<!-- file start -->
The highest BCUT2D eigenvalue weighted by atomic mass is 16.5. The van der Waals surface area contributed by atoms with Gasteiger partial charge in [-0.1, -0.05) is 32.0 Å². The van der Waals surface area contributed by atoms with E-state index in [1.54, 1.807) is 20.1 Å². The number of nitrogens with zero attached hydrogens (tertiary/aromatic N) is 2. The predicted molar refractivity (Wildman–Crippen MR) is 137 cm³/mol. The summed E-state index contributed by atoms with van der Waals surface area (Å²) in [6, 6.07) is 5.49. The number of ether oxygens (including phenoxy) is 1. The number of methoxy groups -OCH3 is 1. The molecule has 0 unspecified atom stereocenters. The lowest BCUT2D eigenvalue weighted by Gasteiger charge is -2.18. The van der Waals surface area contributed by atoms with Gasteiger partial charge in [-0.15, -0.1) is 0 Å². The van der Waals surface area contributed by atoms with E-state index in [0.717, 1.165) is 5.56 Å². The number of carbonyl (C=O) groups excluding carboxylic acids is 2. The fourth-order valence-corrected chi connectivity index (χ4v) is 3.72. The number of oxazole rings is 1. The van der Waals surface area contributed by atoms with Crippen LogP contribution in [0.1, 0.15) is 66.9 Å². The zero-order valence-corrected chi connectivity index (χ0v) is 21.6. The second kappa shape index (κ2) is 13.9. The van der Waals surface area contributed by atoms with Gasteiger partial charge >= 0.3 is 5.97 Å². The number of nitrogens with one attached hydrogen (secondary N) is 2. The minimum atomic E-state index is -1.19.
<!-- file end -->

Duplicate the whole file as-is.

The highest BCUT2D eigenvalue weighted by atomic mass is 16.5. The van der Waals surface area contributed by atoms with Gasteiger partial charge in [-0.1, -0.05) is 32.0 Å². The van der Waals surface area contributed by atoms with E-state index in [1.54, 1.807) is 20.1 Å². The number of nitrogens with zero attached hydrogens (tertiary/aromatic N) is 2. The predicted molar refractivity (Wildman–Crippen MR) is 137 cm³/mol. The summed E-state index contributed by atoms with van der Waals surface area (Å²) in [6, 6.07) is 5.49. The number of ether oxygens (including phenoxy) is 1. The number of methoxy groups -OCH3 is 1. The molecule has 0 unspecified atom stereocenters. The lowest BCUT2D eigenvalue weighted by Gasteiger charge is -2.18. The van der Waals surface area contributed by atoms with Gasteiger partial charge in [-0.15, -0.1) is 0 Å². The van der Waals surface area contributed by atoms with E-state index in [0.717, 1.165) is 5.56 Å². The number of carbonyl (C=O) groups excluding carboxylic acids is 2. The fourth-order valence-corrected chi connectivity index (χ4v) is 3.72. The number of oxazole rings is 1. The van der Waals surface area contributed by atoms with Crippen LogP contribution in [0.1, 0.15) is 66.9 Å². The zero-order valence-corrected chi connectivity index (χ0v) is 21.6. The second kappa shape index (κ2) is 13.9. The van der Waals surface area contributed by atoms with Gasteiger partial charge >= 0.3 is 5.97 Å². The number of nitrogens with one attached hydrogen (secondary N) is 2. The minimum atomic E-state index is -1.19.